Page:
Just when you think you've learned the drill, you may discover with the next writing journey that much of what you learned with the last book doesn't apply entirely to the next book. Ellen Hart often says that every book you write will call for different skills, a different focus, different talents. Some of those talents you may have to work hard to master.

And if you ARE having the same exact experience over and over with every book you write, your readers are not going to be all that happy after a while. If the writer doesn't stretch and learn and try to deliver something new on the page, then the reader eventually poops out and stops taking the journey with you.

So it's highly likely that every journey through a book will be something new and different, just like hiking the Appalachian Trail is going to be significantly different from hiking Crater Lake Trail in Arizona. You're still out on a trek, but the terrain is surprisingly varied. You can study up, get advice from those who've been to each locale, and try to prepare, but you can't plan ahead for all inclement weather, for washed out trail sections, or for unexpected illness. No writer can fully know what to expect when beginning work on the next project.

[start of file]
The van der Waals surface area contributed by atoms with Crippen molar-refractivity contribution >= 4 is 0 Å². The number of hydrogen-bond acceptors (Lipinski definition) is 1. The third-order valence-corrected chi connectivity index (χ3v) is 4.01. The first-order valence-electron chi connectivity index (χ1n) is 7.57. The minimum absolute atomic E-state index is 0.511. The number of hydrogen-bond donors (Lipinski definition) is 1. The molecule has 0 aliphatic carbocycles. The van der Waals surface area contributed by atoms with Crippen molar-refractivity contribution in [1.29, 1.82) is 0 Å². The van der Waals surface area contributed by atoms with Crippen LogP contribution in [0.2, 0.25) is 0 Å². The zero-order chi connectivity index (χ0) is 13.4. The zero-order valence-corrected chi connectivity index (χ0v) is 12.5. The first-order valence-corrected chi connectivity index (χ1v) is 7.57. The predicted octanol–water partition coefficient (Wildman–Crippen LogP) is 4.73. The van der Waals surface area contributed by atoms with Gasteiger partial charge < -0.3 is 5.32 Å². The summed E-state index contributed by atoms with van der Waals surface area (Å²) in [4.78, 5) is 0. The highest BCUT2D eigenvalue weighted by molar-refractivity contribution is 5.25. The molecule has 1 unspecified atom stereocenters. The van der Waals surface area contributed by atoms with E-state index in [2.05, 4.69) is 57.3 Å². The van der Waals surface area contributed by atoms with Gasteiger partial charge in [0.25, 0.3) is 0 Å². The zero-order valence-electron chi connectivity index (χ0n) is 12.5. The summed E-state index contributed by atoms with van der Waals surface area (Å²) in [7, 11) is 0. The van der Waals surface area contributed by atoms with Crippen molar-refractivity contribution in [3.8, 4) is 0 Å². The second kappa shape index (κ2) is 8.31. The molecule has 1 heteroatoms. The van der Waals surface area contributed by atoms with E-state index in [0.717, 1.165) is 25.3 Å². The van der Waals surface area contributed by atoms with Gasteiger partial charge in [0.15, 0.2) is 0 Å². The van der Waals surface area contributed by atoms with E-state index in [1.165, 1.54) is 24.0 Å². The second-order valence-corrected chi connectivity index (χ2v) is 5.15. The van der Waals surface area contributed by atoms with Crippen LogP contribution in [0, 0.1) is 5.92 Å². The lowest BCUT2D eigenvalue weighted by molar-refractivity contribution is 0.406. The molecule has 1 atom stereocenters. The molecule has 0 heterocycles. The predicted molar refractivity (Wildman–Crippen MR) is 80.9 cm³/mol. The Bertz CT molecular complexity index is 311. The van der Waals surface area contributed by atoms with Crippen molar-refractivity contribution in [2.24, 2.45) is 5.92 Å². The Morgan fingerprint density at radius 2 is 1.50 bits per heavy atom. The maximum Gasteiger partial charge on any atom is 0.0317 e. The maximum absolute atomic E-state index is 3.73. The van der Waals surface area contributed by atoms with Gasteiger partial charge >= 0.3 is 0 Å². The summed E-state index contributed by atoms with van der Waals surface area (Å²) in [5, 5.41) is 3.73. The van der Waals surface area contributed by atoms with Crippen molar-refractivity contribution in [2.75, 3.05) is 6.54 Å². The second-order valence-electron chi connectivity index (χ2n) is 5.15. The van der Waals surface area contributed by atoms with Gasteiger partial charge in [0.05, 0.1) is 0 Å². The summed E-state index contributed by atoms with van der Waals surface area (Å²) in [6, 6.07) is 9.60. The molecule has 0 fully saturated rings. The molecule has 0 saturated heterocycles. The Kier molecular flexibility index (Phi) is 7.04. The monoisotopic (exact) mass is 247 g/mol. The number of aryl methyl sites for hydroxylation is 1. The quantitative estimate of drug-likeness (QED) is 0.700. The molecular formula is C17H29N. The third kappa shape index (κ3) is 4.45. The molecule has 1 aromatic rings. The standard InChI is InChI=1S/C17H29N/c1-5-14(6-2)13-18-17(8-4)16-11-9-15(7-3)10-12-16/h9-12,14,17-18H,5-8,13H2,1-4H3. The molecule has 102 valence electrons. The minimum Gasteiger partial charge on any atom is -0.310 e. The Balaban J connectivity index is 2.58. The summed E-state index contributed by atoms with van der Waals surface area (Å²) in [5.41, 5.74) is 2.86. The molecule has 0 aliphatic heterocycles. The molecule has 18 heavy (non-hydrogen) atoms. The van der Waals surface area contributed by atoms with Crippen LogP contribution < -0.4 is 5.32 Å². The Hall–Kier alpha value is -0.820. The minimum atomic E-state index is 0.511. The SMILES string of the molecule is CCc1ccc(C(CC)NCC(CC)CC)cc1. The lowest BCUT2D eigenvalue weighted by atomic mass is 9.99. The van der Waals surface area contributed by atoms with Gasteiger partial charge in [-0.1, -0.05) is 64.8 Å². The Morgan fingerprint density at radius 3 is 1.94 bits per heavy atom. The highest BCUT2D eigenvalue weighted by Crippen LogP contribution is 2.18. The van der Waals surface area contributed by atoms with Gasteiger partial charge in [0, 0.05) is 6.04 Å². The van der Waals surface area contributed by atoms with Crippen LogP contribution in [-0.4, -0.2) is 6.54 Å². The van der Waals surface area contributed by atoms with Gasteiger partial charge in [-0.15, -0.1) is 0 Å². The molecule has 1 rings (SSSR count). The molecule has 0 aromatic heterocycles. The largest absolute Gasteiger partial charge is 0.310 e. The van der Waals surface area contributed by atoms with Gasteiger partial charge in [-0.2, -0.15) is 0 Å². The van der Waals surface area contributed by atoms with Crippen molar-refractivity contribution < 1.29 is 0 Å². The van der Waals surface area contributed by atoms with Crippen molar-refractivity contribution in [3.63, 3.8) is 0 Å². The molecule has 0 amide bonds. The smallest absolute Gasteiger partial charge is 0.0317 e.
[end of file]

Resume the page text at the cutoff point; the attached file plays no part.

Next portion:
The Unexpected, The Out of Control, The Maddening
I can't count how many students and authors I've talked to who tell me they started a project with the best of intentions, and somewhere along the way, it took a left turn into the wilderness. Or it jumped genres. Or the characters refused to carry the plot in the way the writer intended. Or any number of other problems cropped up.

We'd like to think that we're in total control of our writing, but the fact is that some of it comes up out of the unconscious, that deep well that's hard to tap and often delivers in dreams - which we then have so much trouble remembering. Robert Olen Butler, in his writing book From Where You Dream, wrote: "Art does not come from the mind. Art comes from the place where you dream. Art comes from your unconscious; it comes from the white-hot center of you."